I have worked with people finding, building and changing careers for many many years. I know there are thousands (if not millions) of resources and tips out there telling you what to do and what not to do. I’m not suggesting mine are any better than anyone else’s, but what I do know is that these ones actually work. These ones actually make all the difference. I know this, because I have seen it first hand.
Of course, if you follow these five, you are not a shoe-in for your dream job (you also need to have a kick-ass resume, great interview skills, a stand-out online profile and polished professional etiquette).
These are the things that are less spoken about and, from my experience, less known. But once you know them, and once you do them, it really will make all of the difference.
1. Start your job search from the inside out.
Often when people are searching for a job, the first place they look is the job boards. This may sound like a logical approach, however without knowing exactly what you’re looking for, you risk landing a job that you later realize is completely misaligned with your passions and strengths. The key is to first understand who you are, where you can add value and what exactly you are looking for. It is crucial to identify your passions, your gifts, your core values and your purpose before starting the job search. This way, you will have a far clearer understanding of the types or roles and companies that will bring you fulfillment and success.
2. Try a non-traditional approach to job hunting.
When you apply for a job through the standard process, you are up again hundreds, if not thousands of other applicants. Often the company even ends up hiring internally and you never hear back which can be bother draining and defeating. I encourage people to reflect on which companies they most want to work for and to write a list of their top 10 to 20. Then, find the relevant contact at that organization and send a thoughtful letter including who you are, why you want to work for them and how you believe you could add value. This shows initiative, intention and will help you stand out against the crowd. Even if you don’t land a job, perhaps you’ll make a valuable contact. And after all, you’ve got nothing to lose.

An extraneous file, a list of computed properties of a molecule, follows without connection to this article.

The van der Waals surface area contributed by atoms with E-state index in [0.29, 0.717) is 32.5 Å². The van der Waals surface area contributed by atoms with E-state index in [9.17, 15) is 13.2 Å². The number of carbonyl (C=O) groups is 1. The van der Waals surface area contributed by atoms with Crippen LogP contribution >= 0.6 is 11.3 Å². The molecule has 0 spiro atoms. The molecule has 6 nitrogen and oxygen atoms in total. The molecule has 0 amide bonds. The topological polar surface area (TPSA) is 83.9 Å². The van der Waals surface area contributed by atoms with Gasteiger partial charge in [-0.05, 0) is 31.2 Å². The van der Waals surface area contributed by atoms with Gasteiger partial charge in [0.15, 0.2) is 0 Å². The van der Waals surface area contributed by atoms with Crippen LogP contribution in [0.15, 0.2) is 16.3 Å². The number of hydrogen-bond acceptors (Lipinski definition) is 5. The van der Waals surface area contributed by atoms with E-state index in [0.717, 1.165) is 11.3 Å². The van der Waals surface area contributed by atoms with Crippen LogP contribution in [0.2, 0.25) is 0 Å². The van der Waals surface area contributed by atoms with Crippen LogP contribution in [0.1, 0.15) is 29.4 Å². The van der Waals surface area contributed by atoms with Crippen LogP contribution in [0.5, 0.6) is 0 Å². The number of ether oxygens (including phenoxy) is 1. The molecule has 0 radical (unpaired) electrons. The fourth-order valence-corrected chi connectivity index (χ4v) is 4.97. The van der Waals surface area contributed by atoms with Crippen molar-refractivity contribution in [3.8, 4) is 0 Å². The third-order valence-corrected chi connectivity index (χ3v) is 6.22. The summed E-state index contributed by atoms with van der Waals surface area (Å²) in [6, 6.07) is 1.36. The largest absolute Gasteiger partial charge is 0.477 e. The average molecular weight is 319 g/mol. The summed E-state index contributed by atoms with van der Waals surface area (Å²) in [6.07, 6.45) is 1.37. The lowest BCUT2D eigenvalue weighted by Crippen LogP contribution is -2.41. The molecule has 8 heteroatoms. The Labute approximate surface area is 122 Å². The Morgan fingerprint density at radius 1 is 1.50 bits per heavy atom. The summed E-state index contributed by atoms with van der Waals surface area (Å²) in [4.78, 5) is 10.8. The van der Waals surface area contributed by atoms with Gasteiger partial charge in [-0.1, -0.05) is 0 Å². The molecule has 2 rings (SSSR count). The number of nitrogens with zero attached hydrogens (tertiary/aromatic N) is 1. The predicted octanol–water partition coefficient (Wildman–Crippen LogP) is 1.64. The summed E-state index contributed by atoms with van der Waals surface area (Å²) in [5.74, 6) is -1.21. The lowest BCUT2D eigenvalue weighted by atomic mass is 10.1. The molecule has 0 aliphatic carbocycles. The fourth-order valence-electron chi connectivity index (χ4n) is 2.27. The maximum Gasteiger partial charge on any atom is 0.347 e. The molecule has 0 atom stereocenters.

3. Network network network.
It’s no secret that most people build their career through their network not through standard job sites. It’s never too soon to start networking. Remember that networking doesn’t need to happen at traditional networking events. Networking can happen in a coffee shop or on the bus – you never know where you are going to meet people that could become incredibly valuable contacts. Also remember that those people don’t need to be directly related to your field. They may know just the right person to put you in touch with. Treat every person as if they are just the person you need to know in that moment and watch you network grow and expand in powerful ways.
4. Make time for self-care.
The job application process can be incredibly draining and defeating. Make sure to take care of yourself mentally, emotionally and physically. This is not only important for your well-being, but it is also important for you to perform at your best in applications and interview. Identify what you need to do and schedule time in your calendar to make time for it. Perhaps it’s a 20 minute run each day or 30 minutes to watch an inspiration TED talk. There is no wrong or right as long as you make time to recharge.
5. Shift your mindset – job searching is a marathon not a sprint.
Remember that you may not get the first job you apply for (or the second or the third or the eighth) and that is ok. You career is going to be long. Very long. Think carefully about your vision for your career and what you want it to look like in five years or ten years time. As long as you are meeting the right people and moving in the right direction, it doesn’t matter if one specific job fell through. Just keep your eye on the longer vision and take proactive steps to achieve it.